Animals or their parts are ubiquitous - they are traded for food, companionship, clothing, research, entertainment, and sport. Animals are living beings that have the legal status of personal property. This dual status of both living being and personal property creates a paradox of thought about how animals fit within western societies and cultures. Contemporary debates concerning the question of the animal tend to become entrenched around this bifurcation, with one side emphasizing the animal state of being, and the other, emphasizing their status as property. In this course students examine cultural and societal influences that affect the way that animals are understood within western society. Students explore the laws affecting and relating to animals, public policies that support the status quo versus social movements that challenge it, theoretical and philosophical perspectives relating to our conceptualization of animals (e.g. Foucalt's theory of power, Regan's subject-of-a-life, speciesism, Francione's abolition, feminist writings, etc.), creative non-fiction and fiction that addresses the question of the animal, and the ethics of the use of animals. Students examine trends toward future change.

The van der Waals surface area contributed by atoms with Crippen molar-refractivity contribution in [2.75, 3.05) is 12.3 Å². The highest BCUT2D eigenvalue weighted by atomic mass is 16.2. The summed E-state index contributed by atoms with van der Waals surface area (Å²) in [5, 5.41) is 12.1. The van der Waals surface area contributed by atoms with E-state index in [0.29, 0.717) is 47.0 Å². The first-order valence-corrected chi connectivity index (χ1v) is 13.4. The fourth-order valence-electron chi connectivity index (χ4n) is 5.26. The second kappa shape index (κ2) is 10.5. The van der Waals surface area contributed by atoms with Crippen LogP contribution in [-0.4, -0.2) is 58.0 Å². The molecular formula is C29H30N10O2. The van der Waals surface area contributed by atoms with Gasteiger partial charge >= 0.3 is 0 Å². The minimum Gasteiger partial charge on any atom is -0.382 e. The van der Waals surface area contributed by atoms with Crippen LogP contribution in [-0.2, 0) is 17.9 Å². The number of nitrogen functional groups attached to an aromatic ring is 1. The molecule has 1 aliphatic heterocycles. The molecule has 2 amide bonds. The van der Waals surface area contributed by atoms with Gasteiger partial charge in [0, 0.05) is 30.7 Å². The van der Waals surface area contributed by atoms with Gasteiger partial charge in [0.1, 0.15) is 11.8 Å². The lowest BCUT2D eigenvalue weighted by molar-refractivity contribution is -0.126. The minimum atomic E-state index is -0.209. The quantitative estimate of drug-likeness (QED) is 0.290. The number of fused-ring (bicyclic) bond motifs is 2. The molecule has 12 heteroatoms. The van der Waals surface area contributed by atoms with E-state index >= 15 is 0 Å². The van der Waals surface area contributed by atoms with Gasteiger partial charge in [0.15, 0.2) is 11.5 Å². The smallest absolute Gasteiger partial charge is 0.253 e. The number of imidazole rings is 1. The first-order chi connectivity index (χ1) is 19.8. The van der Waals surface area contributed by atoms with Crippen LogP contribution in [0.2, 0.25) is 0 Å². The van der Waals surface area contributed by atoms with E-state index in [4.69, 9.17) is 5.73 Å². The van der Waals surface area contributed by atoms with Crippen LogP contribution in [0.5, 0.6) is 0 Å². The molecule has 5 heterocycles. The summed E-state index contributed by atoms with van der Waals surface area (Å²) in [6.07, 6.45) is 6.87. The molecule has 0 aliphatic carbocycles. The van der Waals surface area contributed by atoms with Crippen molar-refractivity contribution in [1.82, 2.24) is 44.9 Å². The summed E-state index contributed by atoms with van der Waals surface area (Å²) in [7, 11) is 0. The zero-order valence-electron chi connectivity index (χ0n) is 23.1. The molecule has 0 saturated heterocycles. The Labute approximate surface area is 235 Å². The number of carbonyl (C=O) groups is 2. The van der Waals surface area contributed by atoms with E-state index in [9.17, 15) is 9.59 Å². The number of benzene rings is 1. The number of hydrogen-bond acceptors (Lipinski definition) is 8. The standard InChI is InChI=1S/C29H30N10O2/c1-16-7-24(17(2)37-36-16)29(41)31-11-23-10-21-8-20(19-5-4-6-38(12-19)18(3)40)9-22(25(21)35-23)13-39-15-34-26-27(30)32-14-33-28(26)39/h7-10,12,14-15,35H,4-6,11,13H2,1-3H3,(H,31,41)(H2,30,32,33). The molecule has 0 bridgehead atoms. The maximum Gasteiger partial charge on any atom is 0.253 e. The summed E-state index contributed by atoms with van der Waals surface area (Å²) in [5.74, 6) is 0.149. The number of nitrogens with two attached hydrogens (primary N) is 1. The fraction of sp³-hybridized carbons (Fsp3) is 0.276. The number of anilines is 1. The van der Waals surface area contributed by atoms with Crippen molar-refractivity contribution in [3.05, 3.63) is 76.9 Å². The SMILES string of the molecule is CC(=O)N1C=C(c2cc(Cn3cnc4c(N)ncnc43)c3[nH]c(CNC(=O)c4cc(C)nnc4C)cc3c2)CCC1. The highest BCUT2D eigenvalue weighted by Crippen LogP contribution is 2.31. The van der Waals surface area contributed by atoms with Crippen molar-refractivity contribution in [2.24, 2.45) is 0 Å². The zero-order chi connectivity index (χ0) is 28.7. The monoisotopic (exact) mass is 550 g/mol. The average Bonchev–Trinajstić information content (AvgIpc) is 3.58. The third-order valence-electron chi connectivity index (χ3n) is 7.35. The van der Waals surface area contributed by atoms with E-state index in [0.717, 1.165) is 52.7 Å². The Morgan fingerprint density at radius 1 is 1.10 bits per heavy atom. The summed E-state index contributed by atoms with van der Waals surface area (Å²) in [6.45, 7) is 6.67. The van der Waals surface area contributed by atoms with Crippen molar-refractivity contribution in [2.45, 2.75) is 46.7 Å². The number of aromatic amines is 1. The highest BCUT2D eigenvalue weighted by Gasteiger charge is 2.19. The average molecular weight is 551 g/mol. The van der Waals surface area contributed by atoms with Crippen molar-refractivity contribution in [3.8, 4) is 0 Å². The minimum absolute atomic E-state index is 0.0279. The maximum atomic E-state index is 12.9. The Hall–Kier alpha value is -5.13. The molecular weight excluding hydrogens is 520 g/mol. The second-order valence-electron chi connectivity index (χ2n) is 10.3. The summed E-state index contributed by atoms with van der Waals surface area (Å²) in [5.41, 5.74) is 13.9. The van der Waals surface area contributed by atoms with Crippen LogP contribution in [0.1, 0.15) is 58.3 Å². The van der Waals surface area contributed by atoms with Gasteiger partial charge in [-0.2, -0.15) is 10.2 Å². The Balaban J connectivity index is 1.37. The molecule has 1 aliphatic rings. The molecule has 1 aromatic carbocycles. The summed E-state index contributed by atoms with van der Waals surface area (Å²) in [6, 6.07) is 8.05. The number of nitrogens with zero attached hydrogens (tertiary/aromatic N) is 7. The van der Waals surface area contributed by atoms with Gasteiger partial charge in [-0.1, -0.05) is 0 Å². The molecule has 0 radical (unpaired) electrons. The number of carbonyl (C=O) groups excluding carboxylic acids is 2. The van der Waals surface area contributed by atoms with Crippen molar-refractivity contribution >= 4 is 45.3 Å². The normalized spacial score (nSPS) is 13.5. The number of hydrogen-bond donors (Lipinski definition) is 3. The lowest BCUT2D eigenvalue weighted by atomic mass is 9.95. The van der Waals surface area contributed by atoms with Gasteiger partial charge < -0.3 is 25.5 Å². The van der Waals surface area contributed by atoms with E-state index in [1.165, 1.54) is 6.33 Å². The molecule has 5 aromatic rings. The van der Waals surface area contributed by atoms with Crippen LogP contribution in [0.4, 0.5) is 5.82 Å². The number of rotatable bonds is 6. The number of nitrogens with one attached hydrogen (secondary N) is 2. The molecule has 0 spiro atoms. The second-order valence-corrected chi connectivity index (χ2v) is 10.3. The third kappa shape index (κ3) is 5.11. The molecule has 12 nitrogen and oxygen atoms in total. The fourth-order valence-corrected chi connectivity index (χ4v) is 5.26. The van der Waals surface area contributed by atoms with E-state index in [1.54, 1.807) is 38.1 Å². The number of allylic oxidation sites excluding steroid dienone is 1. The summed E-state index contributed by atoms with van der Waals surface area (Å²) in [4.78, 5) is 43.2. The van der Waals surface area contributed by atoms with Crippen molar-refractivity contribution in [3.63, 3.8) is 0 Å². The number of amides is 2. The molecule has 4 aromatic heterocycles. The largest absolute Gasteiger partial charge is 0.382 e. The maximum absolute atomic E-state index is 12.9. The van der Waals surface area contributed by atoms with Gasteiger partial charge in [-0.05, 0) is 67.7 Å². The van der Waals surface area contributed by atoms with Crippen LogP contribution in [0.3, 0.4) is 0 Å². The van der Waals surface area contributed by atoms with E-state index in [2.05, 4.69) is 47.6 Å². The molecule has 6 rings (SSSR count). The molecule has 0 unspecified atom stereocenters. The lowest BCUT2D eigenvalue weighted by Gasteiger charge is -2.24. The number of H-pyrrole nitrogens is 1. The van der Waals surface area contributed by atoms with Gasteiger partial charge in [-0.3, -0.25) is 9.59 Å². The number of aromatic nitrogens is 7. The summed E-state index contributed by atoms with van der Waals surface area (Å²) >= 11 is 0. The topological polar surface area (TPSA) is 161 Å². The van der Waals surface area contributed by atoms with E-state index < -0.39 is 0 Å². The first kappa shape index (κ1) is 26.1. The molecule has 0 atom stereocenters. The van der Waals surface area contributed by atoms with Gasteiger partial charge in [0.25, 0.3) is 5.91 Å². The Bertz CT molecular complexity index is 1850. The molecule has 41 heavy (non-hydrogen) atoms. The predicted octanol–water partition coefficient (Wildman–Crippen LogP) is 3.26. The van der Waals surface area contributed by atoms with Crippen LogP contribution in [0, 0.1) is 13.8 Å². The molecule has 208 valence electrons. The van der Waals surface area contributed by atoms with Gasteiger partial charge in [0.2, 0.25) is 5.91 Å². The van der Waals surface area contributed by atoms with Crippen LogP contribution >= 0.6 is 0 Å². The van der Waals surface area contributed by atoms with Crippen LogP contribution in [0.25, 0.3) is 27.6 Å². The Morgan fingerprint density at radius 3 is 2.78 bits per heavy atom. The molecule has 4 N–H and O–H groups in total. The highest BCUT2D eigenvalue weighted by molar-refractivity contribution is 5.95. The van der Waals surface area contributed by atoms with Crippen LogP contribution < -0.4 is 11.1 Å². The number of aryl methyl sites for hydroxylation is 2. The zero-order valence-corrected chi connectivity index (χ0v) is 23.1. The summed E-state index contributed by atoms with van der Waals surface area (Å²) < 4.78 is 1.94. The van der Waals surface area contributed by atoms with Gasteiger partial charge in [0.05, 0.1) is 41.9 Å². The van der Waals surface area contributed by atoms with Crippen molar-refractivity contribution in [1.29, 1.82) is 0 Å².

Prerequisites: Junior or Senior standing. Recommended: any law or legal studies course.